#Slutwalkjhb ORM


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#slutwalkjhb takes place at Zoo Lake, Johannesburg, South Africa on Saturday september 24, 2011. 11:00am

This is the prelim report. A future report will be presented at the end of the event.

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#Slutwalkjhb ORM

  1. 1.    SlutWalk      ORM  Report  
  2. 2. The quote that catalyzed TheSlutwalks!
  3. 3. Slutwalk Mission Statement!
  4. 4. Slutwalk  online  overview    
  5. 5. Brand Value!!BrandsEye calculates the Ad Value equivalent of!the total mentions at R1, 524, 832.50 !!!This means the South African related Ad value is! R503, 111.45 for the reporting period!!
  6. 6. Slutwalk Around the world! 144 Slutwalks Globally
  7. 7. South Africa
 In relation to the rest of the world !South Africa generated more than 30% of the tracked mentions. While South AfricanSlutwalks were tracked in more detail, the volumes generated in South Africa –purely based on location - places South Africa as the 2nd highest number of mentionsper country. The United States has the largest share of voice online. The increase inrape cases in South Africa in 2010 was a large driving force for Slutwalkconversation.
  8. 8. South Africa
 Positive Sentiment!In terms of sentiment, on a scale of neutral or listing to acclamation, South Africa hasthe 2nd most positive mentions online. Interestingly the negative conversation was inSouth Africa was minimal. While there was opposition to the Slutwalk, it did not effectthe overall sentiment. The supporters of the Slutwalk have been extremely vocal andsupportive of each other online – amplifying tweets, defending the right to protest andhave been, generally, well received. On twitter, Slutwalk Johannesburg has beeninstrumental in catalyzing conversation and disseminating information to a responsivefollower base of 541.
  9. 9. South Africa
 Negative Sentiment  There were less than 150 explicitly negative mentions about the Slutwalk inJohannesburg and Cape Town. Much of the negative conversation was catalyzedby opinion columns and blogs decrying the use of the word “slut” and claimingthat the Slutwalks are perpetuating the very perception the protests were trying toabolish. The negativity online in South Africa was surprisingly low. Although theirhave been opposing opinions, such as Zama Ndlovu’s Mail and Guardian column,It would seem the basis for the negativity is overshadowed by the cause itself.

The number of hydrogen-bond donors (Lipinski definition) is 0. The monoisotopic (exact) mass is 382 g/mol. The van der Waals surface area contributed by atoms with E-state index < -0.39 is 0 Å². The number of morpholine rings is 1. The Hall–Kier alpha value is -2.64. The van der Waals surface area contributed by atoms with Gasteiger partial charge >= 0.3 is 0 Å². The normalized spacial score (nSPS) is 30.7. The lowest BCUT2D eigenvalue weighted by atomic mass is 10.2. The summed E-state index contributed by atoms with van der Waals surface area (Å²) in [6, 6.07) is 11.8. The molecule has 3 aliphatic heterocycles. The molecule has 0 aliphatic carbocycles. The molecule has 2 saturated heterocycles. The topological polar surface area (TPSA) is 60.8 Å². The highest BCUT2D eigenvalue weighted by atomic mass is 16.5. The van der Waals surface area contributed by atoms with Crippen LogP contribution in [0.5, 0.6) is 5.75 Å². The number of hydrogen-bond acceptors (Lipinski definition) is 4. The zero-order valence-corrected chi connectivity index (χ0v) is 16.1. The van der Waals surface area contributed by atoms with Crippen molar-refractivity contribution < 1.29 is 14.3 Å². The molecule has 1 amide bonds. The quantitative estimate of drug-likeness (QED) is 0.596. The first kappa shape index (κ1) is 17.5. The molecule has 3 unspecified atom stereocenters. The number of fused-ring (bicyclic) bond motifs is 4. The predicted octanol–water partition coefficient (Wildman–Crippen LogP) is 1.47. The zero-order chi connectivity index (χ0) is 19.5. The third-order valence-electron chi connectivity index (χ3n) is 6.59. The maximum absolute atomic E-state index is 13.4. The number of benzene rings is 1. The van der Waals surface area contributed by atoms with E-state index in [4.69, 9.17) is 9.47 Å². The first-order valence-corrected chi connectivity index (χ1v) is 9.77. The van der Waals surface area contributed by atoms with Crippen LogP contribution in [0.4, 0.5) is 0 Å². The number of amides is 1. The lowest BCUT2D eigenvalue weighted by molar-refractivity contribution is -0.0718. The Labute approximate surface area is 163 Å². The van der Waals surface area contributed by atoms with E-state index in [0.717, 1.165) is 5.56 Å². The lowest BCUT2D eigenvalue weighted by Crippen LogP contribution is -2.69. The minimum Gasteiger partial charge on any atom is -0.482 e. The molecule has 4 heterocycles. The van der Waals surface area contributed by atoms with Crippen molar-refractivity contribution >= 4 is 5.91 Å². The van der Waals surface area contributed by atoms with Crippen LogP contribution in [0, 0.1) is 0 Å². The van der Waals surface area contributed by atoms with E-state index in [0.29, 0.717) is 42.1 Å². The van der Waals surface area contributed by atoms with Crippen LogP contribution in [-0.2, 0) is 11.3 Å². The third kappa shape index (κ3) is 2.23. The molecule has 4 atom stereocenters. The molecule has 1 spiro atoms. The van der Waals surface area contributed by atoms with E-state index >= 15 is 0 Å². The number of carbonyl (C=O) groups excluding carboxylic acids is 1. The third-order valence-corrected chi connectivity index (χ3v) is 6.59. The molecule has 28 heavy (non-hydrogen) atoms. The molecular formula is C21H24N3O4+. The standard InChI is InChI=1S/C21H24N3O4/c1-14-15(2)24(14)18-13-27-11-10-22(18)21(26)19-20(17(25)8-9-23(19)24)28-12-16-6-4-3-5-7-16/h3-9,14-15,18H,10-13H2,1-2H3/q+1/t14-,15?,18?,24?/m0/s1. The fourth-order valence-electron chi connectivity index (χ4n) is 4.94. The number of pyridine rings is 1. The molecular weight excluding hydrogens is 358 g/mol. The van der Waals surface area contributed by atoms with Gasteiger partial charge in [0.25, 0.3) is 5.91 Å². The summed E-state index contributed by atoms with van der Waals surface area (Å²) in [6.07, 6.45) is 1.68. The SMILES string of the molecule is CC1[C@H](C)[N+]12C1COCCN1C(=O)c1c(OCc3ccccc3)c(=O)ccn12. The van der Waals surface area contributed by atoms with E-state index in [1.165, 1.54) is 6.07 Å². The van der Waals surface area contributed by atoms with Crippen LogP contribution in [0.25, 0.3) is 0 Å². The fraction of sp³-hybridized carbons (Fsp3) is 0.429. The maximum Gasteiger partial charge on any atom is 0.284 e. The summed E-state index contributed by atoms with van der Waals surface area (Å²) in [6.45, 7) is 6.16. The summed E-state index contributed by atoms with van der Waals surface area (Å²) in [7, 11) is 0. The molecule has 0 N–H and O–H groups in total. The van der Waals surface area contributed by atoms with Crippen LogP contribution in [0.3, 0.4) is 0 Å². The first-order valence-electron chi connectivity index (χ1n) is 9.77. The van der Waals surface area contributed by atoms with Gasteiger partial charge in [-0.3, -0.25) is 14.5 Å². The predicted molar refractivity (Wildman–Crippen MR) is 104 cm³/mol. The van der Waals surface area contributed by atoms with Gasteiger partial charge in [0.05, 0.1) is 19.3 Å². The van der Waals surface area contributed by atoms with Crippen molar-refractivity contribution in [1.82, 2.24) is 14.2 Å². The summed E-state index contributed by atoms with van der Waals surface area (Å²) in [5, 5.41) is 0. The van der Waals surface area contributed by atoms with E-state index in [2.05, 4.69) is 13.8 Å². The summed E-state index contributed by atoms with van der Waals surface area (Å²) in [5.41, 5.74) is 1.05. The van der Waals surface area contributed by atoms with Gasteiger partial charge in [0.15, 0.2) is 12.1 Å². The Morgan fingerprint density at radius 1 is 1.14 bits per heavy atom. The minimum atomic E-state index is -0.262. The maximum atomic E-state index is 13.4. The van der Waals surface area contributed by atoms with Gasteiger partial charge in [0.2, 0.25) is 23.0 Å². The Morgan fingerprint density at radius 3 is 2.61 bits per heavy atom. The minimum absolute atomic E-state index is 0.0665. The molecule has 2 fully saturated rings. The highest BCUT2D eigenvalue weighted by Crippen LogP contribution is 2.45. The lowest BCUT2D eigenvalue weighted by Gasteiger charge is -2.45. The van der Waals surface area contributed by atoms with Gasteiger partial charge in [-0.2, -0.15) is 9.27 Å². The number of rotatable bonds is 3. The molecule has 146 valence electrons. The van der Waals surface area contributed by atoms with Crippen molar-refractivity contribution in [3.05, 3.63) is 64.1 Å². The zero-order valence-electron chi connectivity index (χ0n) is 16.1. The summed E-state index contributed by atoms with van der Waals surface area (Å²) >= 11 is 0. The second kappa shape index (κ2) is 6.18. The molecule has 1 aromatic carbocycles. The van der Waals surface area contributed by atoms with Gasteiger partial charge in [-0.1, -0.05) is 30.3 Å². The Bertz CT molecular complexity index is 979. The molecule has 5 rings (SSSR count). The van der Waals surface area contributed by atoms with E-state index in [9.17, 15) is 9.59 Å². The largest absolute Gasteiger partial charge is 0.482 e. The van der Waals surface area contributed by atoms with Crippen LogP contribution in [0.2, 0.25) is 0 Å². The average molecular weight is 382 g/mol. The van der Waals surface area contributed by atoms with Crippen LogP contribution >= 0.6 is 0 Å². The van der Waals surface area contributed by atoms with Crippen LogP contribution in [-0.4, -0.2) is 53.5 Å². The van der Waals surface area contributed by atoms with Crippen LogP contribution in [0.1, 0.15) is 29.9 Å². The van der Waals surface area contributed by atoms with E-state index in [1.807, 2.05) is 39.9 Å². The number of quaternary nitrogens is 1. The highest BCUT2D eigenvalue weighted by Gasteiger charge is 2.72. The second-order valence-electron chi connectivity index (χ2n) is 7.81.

10. 10. South Africa
 Credibility!Slutwalk enjoys attention from a vast range of sources with varying credibility. InSouth Africa the dominant credibility score was in the range of 3 – 6. Thisincorporates journalists, credible news websites and opinion leaders on Twitter.Mentions generated by slutwalk Facebook and Twitter accounts have been given acredibility of 9, as they are the authority on the subject.This indicates that, locally, the message is being received by many different peoplewith varied levels of “authority”.
  11. 11. South Africa
 Media origin!The conversation is consumer driven. Consumers do not need official Slutwalkaccounts to generate the conversation for them. The conversation is largely organic inthat consumers generate content themselves. South African’s online seem to focus onthe Slutwalks in South Africa. Much of the international conversation highlightedsuccess and challenges faced by other campaigners in other cities or countries. Newsreports have been focused on the increases of rape in South Africa and the impliedrelevance of the Slutwalk. Also, initial news reports that the Slutwalk would be takingplace in South Africa also received large volumes of attention.
  12. 12. Share of Voice
Key Influencers!The majority of the conversations and organization took place on social media. Thetop 6 key influencers are all from Twitter, which generated the most conversation.Actress and designer Sandi Schultz is the main organizer of the event.
  13. 13. Online conversation
  14. 14. Online conversation!http://n24.cm/qCxdv9 http://bit.ly/qmHFb5
  15. 15. Online conversation!http://bit.ly/oZon41 http://bit.ly/pIWshj
  16. 16. Online conversation!http://bit.ly/nY313g
  17. 17. Online conversation!
  18. 18. Online conversation! This particular article was picked up and published to huffingtonpost.com, forbes.com, msnbc.com, theglobeandmail.com, thegaurdian.co.uk, cbsnews.com, washingtonexaminer.com, Iol.co.za and 11 other online news agencies.http://huff.to/oYMEIZ
  19. 19. Online conversation!
  20. 20. Popular Slutwalk Slogans!“Whatever we wear, wherever we go. Yes means yes and No means NO!”! ”Rapists rape people, not outfits”. !“By definition rape is not asked for.”!“I love consensual sex!” “My clothes are not my consent” ! “Shame and blame belong to rapists only!” !“My fight began the day I was born.”!“I was wearing pants and a sweatshirt – was I asking for it?” !
  21. 21. Images from Slutwalks!
  22. 22. Images from Slutwalks!
  23. 23. Images from Slutwalks!
  24. 24. Learnings!•  South Africa has positioned itself “front and center” online when it comes to the globalconversation around the Slutwalks.• A follow up report must be compiled to track the progress and most importantly the reaction toJohannesburg’s Slutwalk on 24th September 2011.• South Africans have made it clear that despite the fact that some do not agree with the name“Slutwalk” the cause is one that needs to be supported. This is the likely reason for the minimal,explicitly negative sentiment online.• Slutwalk is a very clear and unambiguous campaign. The protests are clearly branded. The factthe name itself a talking point in South Africa supports this.• The organization online is focused and clear. The call to action is consistent across all platformsand is driven on social media platforms - Facebook and Twitter in particular.• The majority of the mentions are positive and the overall message is clear: The emphasis is thatrape is never excusable.